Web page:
Older men with early-stage, localized prostate cancer live longer if the disease is treated with radiation or surgery instead of simply waiting and watching it, as is often recommended, a study published Tuesday said.
Researchers at Fox Chase Cancer Center and the University of Pennsylvania in Philadelphia said they found that patients whose cancer was treated had a 31% lower risk of death during the 12 years they were tracked than those who did nothing.
Even though the disease develops slowly, the study "suggests a reduced risk of mortality associated with active treatment for low and intermediate risk prostate cancer in the elderly ... population examined."
The report, published in the latest issue of the Journal of the American Medical Assn., added: "These results must be validated by rigorous randomized controlled trials of elderly men with localized prostate cancer before the findings can be used to inform treatment decisions."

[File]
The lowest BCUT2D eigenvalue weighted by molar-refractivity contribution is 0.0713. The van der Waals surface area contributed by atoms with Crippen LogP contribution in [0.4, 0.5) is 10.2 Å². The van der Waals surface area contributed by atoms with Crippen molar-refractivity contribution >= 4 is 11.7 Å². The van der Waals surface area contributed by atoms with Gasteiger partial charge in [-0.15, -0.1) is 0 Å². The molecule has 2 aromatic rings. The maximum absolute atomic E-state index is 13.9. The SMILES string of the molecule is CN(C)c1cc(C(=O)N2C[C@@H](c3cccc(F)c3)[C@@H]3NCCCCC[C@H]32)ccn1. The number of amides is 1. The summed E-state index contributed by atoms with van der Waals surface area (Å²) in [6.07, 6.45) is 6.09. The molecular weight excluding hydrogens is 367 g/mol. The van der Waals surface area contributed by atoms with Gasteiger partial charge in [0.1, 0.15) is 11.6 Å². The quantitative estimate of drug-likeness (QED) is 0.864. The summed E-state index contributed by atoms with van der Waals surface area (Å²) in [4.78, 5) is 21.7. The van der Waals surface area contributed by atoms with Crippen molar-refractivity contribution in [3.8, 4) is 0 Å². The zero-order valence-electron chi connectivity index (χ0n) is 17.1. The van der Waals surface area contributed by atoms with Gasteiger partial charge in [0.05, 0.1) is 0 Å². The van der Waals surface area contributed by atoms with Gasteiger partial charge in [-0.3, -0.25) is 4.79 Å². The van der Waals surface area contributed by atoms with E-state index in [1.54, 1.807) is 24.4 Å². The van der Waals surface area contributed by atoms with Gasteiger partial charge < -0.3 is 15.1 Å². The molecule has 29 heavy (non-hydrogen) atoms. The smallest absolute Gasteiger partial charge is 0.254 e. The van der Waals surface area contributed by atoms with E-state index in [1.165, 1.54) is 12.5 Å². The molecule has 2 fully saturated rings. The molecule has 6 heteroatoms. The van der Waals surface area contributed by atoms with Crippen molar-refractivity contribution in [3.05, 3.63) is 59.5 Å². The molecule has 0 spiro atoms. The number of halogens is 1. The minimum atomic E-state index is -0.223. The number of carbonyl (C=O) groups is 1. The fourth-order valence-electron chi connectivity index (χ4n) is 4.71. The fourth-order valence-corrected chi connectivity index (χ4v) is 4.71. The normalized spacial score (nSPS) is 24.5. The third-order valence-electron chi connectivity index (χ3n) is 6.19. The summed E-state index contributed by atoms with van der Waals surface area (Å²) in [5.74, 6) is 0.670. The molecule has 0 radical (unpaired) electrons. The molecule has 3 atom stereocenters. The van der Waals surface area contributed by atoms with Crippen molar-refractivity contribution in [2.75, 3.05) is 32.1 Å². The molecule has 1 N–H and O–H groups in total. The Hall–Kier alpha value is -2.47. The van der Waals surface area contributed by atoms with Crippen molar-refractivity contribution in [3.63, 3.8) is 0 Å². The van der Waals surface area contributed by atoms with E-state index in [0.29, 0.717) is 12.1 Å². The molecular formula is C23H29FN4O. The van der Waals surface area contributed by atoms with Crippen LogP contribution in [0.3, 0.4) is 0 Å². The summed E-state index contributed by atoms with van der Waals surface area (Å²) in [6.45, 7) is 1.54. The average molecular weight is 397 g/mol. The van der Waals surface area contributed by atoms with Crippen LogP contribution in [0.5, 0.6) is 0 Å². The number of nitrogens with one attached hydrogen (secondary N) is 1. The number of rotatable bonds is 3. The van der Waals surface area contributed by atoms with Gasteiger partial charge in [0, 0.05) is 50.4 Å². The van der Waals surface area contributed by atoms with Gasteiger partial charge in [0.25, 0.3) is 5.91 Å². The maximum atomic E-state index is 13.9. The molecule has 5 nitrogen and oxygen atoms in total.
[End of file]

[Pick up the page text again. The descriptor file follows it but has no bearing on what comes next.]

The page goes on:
The disease is the most common cancer afflicting men in the United States. Because it can be detected by a blood test, there are increasing numbers of cases being diagnosed, the study noted.
Waiting and monitoring the growth of tumors is considered one option, especially for older men who have a higher risk of dying from something else, given that the disease progresses slowly. But the new study found that even men 75 to 80 benefited from treatment.
The report was based on the medical records of more than 44,000 men 65 to 80 who were diagnosed with the disease between 1991 and 1999 and who had survived more than a year after diagnosis.
The study concluded at the end of 2002.